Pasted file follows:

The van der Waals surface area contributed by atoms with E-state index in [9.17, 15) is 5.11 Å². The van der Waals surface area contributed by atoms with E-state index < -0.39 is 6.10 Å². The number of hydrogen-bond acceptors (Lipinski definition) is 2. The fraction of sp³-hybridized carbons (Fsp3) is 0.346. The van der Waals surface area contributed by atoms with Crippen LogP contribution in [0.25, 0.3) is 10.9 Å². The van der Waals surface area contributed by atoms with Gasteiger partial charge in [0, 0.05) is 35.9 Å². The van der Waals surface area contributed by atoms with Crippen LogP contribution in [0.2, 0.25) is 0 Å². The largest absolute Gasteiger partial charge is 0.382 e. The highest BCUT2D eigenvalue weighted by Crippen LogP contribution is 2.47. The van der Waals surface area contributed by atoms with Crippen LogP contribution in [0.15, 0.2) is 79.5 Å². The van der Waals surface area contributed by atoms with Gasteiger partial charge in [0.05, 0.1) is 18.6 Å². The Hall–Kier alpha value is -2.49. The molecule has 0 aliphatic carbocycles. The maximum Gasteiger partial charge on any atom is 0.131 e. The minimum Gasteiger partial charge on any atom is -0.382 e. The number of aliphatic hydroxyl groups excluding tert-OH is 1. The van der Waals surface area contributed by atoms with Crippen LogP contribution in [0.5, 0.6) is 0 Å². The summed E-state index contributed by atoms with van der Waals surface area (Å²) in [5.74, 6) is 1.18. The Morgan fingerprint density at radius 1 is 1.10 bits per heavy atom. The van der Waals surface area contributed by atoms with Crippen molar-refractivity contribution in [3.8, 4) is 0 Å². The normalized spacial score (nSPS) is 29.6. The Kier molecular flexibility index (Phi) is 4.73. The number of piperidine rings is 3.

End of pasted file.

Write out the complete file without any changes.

The van der Waals surface area contributed by atoms with E-state index in [9.17, 15) is 5.11 Å². The van der Waals surface area contributed by atoms with E-state index < -0.39 is 6.10 Å². The number of hydrogen-bond acceptors (Lipinski definition) is 2. The fraction of sp³-hybridized carbons (Fsp3) is 0.346. The van der Waals surface area contributed by atoms with Crippen LogP contribution in [0.25, 0.3) is 10.9 Å². The van der Waals surface area contributed by atoms with Gasteiger partial charge in [0, 0.05) is 35.9 Å². The van der Waals surface area contributed by atoms with Crippen LogP contribution in [0.2, 0.25) is 0 Å². The largest absolute Gasteiger partial charge is 0.382 e. The highest BCUT2D eigenvalue weighted by Crippen LogP contribution is 2.47. The van der Waals surface area contributed by atoms with Crippen LogP contribution in [0.15, 0.2) is 79.5 Å². The van der Waals surface area contributed by atoms with Gasteiger partial charge in [0.05, 0.1) is 18.6 Å². The Hall–Kier alpha value is -2.49. The molecule has 0 aliphatic carbocycles. The maximum Gasteiger partial charge on any atom is 0.131 e. The minimum Gasteiger partial charge on any atom is -0.382 e. The number of aliphatic hydroxyl groups excluding tert-OH is 1. The van der Waals surface area contributed by atoms with Crippen LogP contribution in [0.5, 0.6) is 0 Å². The summed E-state index contributed by atoms with van der Waals surface area (Å²) in [5.74, 6) is 1.18. The Morgan fingerprint density at radius 1 is 1.10 bits per heavy atom. The van der Waals surface area contributed by atoms with Crippen molar-refractivity contribution in [3.8, 4) is 0 Å². The normalized spacial score (nSPS) is 29.6. The Kier molecular flexibility index (Phi) is 4.73. The number of piperidine rings is 3.